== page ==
You can make soft pretzels in your kitchen, right now. Isn’t that just the greatest news? They take a little time, but the wait is worth it for chewy, slightly salty, bready goodness. This is a fun recipe to make; I enjoyed working with this dough, and shaping the pretzels– the step I was most concerned about– turned out to be my favorite part. Even with ale in the recipe, this is most definitely a family-friendly project*. I think most kids I know would have a blast rolling out the dough out and twisting it into shape.
Why ale and cheddar? First off, it seemed like a perfect flavor combination for this classic bar/game snack. I chose a red ale I think tastes good; it is not overly bitter and has a clean, clear, distinct beer flavor. I suggest using any ale you enjoy drinking, and think a smooth porter might work well, too. The cheddar flavor is mild in the finished product, but the cheese contributed to the texture of the pretzel in a way I noticed immediately. The center of these cheddar & ale pretzels is heavenly, lighter than I expected, immensely flavorful and tender. The outside has the classic hint of bitterness from its baking soda bath (I know lye is more traditional, but baking soda is infinitely safer and easier), a good saltiness and a nice chewy bite. The pretzels were great warm from the oven and just as good a few hours later. They didn’t last long enough for me to say how they were several days later. Perhaps my next batch will last long enough for me to post an addendum!
I served the soft pretzels with my scallion and za’atar cheese spread. They would also be delicious plain, with grainy mustard or any cheese dip. If you shape the dough into buns, the very same recipe becomes a delicious base for a sandwich or burger. My mouth waters imagining my favorite lamb burger on a cheddar & ale pretzel bun– I can’t wait to try that. This recipe makes 8 pretzels, and doubles easily. With baseball and barbeque season not too far away, I am going to enjoy practicing this recipe… almost as much as I will enjoy snacking on cheddar & ale soft pretzels.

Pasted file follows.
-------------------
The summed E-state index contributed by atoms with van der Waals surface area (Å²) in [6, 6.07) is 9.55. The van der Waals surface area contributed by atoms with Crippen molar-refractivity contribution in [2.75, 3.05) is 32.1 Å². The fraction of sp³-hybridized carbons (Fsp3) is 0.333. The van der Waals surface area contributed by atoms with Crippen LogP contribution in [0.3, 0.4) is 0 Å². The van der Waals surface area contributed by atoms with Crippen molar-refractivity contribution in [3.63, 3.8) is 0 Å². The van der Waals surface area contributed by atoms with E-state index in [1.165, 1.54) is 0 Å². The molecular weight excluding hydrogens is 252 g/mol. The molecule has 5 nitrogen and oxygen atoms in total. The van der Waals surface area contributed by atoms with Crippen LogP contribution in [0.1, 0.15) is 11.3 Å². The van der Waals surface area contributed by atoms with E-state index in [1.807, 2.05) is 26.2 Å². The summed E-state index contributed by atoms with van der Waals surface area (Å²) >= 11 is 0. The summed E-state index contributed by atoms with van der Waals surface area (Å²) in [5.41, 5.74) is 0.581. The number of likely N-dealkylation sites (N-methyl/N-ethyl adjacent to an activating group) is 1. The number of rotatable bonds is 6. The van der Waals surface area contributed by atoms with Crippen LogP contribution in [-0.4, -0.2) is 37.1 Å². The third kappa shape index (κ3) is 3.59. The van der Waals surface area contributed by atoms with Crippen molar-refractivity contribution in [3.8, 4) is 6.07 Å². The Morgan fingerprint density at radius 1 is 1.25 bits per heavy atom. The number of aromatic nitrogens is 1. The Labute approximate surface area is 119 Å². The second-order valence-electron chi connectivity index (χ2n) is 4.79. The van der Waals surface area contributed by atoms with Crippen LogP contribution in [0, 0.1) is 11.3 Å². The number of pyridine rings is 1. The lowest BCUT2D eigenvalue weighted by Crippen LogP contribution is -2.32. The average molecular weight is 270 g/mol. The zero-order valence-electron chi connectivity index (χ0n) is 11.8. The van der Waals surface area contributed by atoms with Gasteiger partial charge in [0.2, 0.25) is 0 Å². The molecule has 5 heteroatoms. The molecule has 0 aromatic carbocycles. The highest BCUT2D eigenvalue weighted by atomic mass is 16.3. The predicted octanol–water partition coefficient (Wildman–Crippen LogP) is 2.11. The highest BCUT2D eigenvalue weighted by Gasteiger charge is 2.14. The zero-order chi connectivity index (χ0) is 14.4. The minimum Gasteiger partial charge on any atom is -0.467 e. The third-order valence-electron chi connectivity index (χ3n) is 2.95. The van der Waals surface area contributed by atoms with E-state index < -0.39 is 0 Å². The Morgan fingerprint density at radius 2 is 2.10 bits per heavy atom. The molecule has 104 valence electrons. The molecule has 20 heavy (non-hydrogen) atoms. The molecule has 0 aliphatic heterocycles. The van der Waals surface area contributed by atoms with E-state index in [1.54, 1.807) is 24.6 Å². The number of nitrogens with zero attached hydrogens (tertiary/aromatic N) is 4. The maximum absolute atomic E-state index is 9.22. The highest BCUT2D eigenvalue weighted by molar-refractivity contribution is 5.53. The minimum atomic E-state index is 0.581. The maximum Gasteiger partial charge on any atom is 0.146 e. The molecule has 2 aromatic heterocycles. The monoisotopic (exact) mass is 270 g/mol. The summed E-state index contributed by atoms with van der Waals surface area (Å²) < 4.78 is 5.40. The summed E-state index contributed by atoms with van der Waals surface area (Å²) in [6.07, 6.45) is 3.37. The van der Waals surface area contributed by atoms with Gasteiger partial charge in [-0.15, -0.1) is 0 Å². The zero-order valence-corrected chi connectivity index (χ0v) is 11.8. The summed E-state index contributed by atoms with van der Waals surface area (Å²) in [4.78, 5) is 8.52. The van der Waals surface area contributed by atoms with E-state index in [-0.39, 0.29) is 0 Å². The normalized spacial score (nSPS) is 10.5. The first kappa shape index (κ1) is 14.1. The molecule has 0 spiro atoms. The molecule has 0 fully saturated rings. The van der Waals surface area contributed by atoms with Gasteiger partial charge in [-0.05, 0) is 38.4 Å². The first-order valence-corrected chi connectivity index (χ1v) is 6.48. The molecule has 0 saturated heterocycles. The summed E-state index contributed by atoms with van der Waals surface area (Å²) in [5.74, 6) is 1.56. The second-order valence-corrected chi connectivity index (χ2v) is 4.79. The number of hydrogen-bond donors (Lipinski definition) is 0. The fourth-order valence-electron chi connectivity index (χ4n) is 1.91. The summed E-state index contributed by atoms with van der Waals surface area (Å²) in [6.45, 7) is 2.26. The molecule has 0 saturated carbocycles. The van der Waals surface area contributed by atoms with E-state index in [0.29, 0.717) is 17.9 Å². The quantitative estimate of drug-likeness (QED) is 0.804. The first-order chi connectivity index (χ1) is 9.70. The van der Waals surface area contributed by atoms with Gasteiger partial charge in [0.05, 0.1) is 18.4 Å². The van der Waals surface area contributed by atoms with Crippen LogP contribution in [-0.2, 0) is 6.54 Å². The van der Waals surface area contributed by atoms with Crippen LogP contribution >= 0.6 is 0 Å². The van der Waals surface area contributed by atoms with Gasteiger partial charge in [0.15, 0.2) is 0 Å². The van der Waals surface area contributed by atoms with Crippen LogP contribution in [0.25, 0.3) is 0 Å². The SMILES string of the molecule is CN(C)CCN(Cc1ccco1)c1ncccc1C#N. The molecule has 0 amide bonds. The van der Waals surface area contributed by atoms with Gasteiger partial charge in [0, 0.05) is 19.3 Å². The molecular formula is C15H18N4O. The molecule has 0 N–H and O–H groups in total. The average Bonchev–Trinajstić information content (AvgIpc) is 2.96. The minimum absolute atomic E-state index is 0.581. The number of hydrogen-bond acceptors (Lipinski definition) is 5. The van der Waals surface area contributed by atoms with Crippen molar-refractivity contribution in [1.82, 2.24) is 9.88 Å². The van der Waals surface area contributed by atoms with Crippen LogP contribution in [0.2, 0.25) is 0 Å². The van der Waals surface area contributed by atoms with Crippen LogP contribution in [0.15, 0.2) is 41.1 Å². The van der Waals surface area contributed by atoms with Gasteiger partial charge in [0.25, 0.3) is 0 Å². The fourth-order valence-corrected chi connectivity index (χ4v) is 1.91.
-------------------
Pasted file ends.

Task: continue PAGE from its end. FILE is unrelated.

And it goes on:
Cheddar & Ale Soft Pretzels (adapted from the kitchn; makes 8)
- 1 c. ale (I used Bridgeport Kingpin Double Red), at room temperature
- 2 tsp. active dry yeast
- 1 T. sugar
- 1 1/2 tsp. kosher salt
- 1/2 c. shredded medium cheddar cheese
- 1/2 tsp. dry mustard (optional)
- 2 1/2 c. flour (maybe extra 1/2 c)
- oil for the bowl
- 8 c. water
- 1/4 c. baking soda
- 1 T. brown rice syrup
- sea salt to top
Day 1: Add the room temperature ale to the bowl of your stand mixer. You can heat it slightly in the microwave, just 10-15 seconds or so, but I didn’t find that was necessary to get a good dough. Add the yeast to the warm or room temperature beer (not hot!) and allow it to sit for 10-15 mins. to bloom.
Add sugar, 1 1/2 tsp. kosher salt, cheddar cheese, dry mustard (if using) and 2 1/2 c. flour to the beer and yeast mixture. Using a dough hook, turn the mixer on low speed and mix for 2-3 mins. Increase the speed to medium once most of the flour is incorporated and mix for another 2-3 mins. Evaluate whether your dough is too sticky: if it sticks to your fingers when you try to roll a small piece into a ball, add more flour 1/4 c. at a time. My dough was very nice with just 2 1/2 c. of flour; be cautious so you don’t make a heavy, dry dough.